11 The College must build up FIF to meet the post SRIF, long- term FEC requirement of sustainability BUT … build up will be gradual will recognise that not all sources of income will obtain prices at FEC the reserve will be built up increasingly as our price begins to recover more of the FEC (in varying amounts from different funders) the contribution to FIF will change year on year in accordance with the prices achieved from different sources; corresponding amounts will be transferred to the FEC Investment Fund

12 Research Income by Source 2004/05 FEC should not dictate our funding strategy but we must do everything possible to extract maximum benefit       - 2.1% - 3.4% + 9.5% + 0.2% - 6.4% %

13 How much NEW money will Faculties get? (1) Our research portfolio: Research councils UK charities OGD and UK industries EU, overseas etc Total Research income (£M) Faculty A Faculty B Faculty C

14 How much NEW money will Faculties get? (1) Our research portfolio: Research councils UK charities OGD and UK industries EU, overseas etc Total Research income (£M) Faculty A (20) 44% (7) 12% (8) 22% (6) 18%41 Faculty B (13) 29% (1) 2% (9) 25% (7) 21%30 Faculty C (12) 27% (49) 86% (19) 53% (20) 61%100 We now apportion the new money between Faculties according to these %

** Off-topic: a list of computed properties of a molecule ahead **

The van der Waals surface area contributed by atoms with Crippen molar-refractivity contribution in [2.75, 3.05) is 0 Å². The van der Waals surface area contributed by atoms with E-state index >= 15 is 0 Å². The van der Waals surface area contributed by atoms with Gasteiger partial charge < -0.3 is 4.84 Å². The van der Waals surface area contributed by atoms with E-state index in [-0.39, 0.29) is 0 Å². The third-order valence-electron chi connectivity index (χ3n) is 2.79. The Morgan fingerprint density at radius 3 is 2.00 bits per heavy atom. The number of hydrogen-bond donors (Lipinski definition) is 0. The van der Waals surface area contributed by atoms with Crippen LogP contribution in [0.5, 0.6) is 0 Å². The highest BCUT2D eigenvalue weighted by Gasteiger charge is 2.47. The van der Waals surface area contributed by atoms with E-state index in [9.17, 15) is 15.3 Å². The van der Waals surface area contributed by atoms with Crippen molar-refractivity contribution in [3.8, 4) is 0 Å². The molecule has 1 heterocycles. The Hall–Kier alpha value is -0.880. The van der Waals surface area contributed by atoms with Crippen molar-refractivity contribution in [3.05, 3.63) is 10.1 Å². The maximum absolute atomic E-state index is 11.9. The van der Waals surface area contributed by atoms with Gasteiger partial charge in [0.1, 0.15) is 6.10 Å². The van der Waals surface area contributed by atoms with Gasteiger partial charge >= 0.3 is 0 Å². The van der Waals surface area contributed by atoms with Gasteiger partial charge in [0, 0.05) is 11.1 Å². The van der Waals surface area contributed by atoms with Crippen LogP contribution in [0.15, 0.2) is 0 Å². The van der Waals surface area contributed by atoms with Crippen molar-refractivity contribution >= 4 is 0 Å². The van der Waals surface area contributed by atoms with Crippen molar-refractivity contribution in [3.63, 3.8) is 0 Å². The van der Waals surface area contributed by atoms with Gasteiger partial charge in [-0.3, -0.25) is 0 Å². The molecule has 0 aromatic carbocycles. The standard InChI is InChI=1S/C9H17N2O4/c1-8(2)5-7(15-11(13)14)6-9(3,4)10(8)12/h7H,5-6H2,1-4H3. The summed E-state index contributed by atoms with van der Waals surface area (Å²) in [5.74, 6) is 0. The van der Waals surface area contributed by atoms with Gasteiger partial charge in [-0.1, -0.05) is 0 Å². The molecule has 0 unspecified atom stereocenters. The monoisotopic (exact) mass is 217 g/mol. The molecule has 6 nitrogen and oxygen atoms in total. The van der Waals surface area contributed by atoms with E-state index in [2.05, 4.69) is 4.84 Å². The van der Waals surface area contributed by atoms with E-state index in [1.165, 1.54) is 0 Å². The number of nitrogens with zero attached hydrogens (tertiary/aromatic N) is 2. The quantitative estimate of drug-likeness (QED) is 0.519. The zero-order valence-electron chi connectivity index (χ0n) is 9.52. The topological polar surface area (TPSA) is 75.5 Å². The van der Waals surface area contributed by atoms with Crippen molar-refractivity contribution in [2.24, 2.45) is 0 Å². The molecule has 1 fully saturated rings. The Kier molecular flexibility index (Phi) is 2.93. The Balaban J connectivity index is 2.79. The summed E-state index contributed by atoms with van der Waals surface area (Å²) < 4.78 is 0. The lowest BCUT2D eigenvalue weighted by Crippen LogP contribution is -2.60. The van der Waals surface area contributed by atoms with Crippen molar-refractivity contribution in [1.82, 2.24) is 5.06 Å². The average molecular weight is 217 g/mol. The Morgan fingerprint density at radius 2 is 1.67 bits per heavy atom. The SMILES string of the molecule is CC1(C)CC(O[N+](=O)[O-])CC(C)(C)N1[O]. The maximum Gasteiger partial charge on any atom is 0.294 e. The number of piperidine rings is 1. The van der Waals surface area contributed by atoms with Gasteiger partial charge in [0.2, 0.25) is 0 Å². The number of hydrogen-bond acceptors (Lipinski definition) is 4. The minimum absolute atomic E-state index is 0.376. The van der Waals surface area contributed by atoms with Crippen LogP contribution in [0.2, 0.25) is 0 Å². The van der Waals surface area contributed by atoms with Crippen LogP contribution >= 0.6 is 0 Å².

15 How much NEW money will Faculties get? (2) So e.g. in Year 1, we obtain £8M from RCs, £6M from HEFCE (for charities) Faculty AFaculty BFaculty C From RCs£8M From HEFCE£6M From the rest£0M

16 How much NEW money will Faculties get? (2) So e.g. in Year 1, we obtain £8M from RCs, £6M from HEFCE (for charities) Faculty AFaculty BFaculty C From RCs£8M£3.52M (44%) £2.32M (29%) £2.16M (27%) From HEFCE£6M£0.72M (12%) £0.12M (2%) £5.16M (86%) From the rest£0M (20%) £0M (23%) £0M (57%)

17 How much NEW money will Faculties get? (2) So e.g. in Year 1, we obtain £8M from RCs, £6M from HEFCE (for charities) Faculty AFaculty BFaculty C From RCs£8M£3.52M (44%) £2.32M (29%) £2.16M (27%) From HEFCE£6M£0.72M (12%) £0.12M (2%) £5.16M (86%) From the rest£0M (20%) £0M (23%) £0M (57%) New money£14M£4.24M£2.44M£7.32M

18 How much NEW money will Faculties get? (3) Doing this for each year (assuming research volumes same) gives: Year 1Year 2Year 3 Faculty A £4.24M£7.85M£11.40M Faculty B £2.44M £4.73M £7.04M Faculty C £7.32M £9.42M £11.56M £14M£22M£30M Note: have used research volumes (£) as surrogate for apportionment; could use others, e.g staff FTEs